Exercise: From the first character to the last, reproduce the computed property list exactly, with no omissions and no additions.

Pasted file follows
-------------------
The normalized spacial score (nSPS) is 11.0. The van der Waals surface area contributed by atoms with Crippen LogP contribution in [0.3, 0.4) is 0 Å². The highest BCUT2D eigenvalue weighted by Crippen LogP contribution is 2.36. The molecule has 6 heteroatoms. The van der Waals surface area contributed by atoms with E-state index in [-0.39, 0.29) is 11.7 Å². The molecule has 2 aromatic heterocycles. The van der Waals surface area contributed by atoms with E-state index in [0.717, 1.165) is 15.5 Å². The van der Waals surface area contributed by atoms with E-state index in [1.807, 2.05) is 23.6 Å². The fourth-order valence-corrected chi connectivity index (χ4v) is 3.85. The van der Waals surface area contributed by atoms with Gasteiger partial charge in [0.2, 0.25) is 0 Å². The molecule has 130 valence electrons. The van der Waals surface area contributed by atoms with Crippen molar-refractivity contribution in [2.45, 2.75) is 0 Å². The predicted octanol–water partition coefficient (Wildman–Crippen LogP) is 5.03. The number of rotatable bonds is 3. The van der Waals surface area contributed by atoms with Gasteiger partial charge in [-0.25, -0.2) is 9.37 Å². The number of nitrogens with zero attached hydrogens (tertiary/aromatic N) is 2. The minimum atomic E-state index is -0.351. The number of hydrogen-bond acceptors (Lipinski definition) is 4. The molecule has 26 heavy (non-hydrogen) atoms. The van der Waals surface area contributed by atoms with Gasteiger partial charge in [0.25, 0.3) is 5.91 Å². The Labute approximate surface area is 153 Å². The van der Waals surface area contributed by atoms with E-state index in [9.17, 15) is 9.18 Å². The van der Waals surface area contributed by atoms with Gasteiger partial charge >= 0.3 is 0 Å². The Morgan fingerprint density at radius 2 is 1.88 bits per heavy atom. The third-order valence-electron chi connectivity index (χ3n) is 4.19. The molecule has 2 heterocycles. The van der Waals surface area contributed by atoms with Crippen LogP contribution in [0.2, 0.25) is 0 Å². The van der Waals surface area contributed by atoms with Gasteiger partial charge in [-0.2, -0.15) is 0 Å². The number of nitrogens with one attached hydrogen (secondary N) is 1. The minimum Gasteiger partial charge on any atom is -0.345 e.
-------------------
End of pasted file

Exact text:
The normalized spacial score (nSPS) is 11.0. The van der Waals surface area contributed by atoms with Crippen LogP contribution in [0.3, 0.4) is 0 Å². The highest BCUT2D eigenvalue weighted by Crippen LogP contribution is 2.36. The molecule has 6 heteroatoms. The van der Waals surface area contributed by atoms with E-state index in [-0.39, 0.29) is 11.7 Å². The molecule has 2 aromatic heterocycles. The van der Waals surface area contributed by atoms with E-state index in [0.717, 1.165) is 15.5 Å². The van der Waals surface area contributed by atoms with E-state index in [1.807, 2.05) is 23.6 Å². The fourth-order valence-corrected chi connectivity index (χ4v) is 3.85. The van der Waals surface area contributed by atoms with Gasteiger partial charge in [0.2, 0.25) is 0 Å². The molecule has 130 valence electrons. The van der Waals surface area contributed by atoms with Crippen molar-refractivity contribution in [2.45, 2.75) is 0 Å². The predicted octanol–water partition coefficient (Wildman–Crippen LogP) is 5.03. The number of rotatable bonds is 3. The van der Waals surface area contributed by atoms with Gasteiger partial charge in [-0.25, -0.2) is 9.37 Å². The number of nitrogens with zero attached hydrogens (tertiary/aromatic N) is 2. The minimum atomic E-state index is -0.351. The number of hydrogen-bond acceptors (Lipinski definition) is 4. The molecule has 26 heavy (non-hydrogen) atoms. The van der Waals surface area contributed by atoms with Gasteiger partial charge in [0.25, 0.3) is 5.91 Å². The Labute approximate surface area is 153 Å². The van der Waals surface area contributed by atoms with E-state index in [9.17, 15) is 9.18 Å². The van der Waals surface area contributed by atoms with Gasteiger partial charge >= 0.3 is 0 Å². The Morgan fingerprint density at radius 2 is 1.88 bits per heavy atom. The third-order valence-electron chi connectivity index (χ3n) is 4.19. The molecule has 2 heterocycles. The van der Waals surface area contributed by atoms with Crippen LogP contribution in [0.2, 0.25) is 0 Å². The van der Waals surface area contributed by atoms with Gasteiger partial charge in [-0.2, -0.15) is 0 Å². The number of nitrogens with one attached hydrogen (secondary N) is 1. The minimum Gasteiger partial charge on any atom is -0.345 e.